I have been getting a lot of questions recently asking why I don’t set ITerm=0 upon intialization. As an answer, I’d ask you to consider the following scenario: The pid is in manual, and the user has set the output to 50. After a time, the process steadies out to an input of 75.2. The user makes the Setpoint 75.2 and turns on the pid. What should happen?

I contend that after switching to automatic the output value should stay at 50. since the P and D terms will be zero, the only way this will happen is if ITerm is initialized to the value of Output.

If you are in a situation where you need the output to initialize to zero, there is no need alter the code above. Just set Output=0 in your calling routine before turning the PID from Manual to Automatic.

Improving the Beginner’s PID: On/Off

Friday, April 15th, 2011

(This is Modification #5 in a larger series on writing a solid PID algorithm)

The Problem

As nice as it is to have a PID controller, sometimes you don’t care what it has to say. Let’s say at some point in your program you want to force the output to a certain value (0 for example) you could certainly do this in the calling routine:

void loop()
{
Compute();
Output=0;
}

This way, no matter what the PID says, you just overwrite its value. This is a terrible idea in practice however. The PID will become very confused: “I keep moving the output, and nothing’s happening! What gives?! Let me move it some more.” As a result, when you stop over-writing the output and switch back to the PID, you will likely get a huge and immediate change in the output value.

The Solution

The solution to this problem is to have a means to turn the PID off and on. The common terms for these states are “Manual” (I will adjust the value by hand) and “Automatic” (the PID will automatically adjust the output). Let’s see how this is done in code:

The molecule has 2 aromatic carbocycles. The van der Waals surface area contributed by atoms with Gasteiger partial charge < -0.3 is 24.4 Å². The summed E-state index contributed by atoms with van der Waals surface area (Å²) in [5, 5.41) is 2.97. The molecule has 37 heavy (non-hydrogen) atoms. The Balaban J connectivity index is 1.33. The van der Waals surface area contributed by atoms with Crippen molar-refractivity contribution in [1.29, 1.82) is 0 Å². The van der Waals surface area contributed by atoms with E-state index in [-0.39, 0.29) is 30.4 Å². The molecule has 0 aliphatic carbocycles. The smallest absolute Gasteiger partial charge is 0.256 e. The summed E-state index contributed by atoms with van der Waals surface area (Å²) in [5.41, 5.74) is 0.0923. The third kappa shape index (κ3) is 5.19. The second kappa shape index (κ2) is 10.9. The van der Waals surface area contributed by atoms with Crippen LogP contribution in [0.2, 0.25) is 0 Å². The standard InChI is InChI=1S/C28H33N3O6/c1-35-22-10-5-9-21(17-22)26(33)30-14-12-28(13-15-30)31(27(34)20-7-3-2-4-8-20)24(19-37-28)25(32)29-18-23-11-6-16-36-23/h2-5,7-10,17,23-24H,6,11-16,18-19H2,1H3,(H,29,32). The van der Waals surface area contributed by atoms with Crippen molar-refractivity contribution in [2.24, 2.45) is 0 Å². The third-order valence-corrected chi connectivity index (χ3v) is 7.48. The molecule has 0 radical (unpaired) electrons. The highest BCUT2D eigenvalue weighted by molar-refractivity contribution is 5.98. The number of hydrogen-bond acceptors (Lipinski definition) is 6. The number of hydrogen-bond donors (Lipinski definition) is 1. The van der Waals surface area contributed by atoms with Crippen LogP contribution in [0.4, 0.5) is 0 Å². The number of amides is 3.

The Code

/*working variables*/
unsigned long lastTime;
double Input, Output, Setpoint;
double ITerm, lastInput;
double kp, ki, kd;
int SampleTime = 1000; //1 sec
double outMin, outMax;
bool inAuto = false;

#define MANUAL 0
#define AUTOMATIC 1

void Compute()
{
if(!inAuto) return;
unsigned long now = millis();
int timeChange = (now - lastTime);
if(timeChange>=SampleTime)
{
/*Compute all the working error variables*/
double error = Setpoint - Input;
ITerm+= (ki * error);
if(ITerm> outMax) ITerm= outMax;
else if(ITerm< outMin) ITerm= outMin;
double dInput = (Input - lastInput);

/*Compute PID Output*/
Output = kp * error + ITerm- kd * dInput;
if(Output > outMax) Output = outMax;
else if(Output < outMin) Output = outMin;

/*Remember some variables for next time*/
lastInput = Input;
lastTime = now;
}
}

void SetTunings(double Kp, double Ki, double Kd)
{
double SampleTimeInSec = ((double)SampleTime)/1000;
kp = Kp;
ki = Ki * SampleTimeInSec;
kd = Kd / SampleTimeInSec;
}

void SetSampleTime(int NewSampleTime)
{
if (NewSampleTime > 0)
{
double ratio  = (double)NewSampleTime
/ (double)SampleTime;
ki *= ratio;
kd /= ratio;
SampleTime = (unsigned long)NewSampleTime;
}
}

void SetOutputLimits(double Min, double Max)
{
if(Min > Max) return;
outMin = Min;
outMax = Max;

if(Output > outMax) Output = outMax;
else if(Output < outMin) Output = outMin;

if(ITerm> outMax) ITerm= outMax;
else if(ITerm< outMin) ITerm= outMin;
}

void SetMode(int Mode)
{
inAuto = (Mode == AUTOMATIC);
}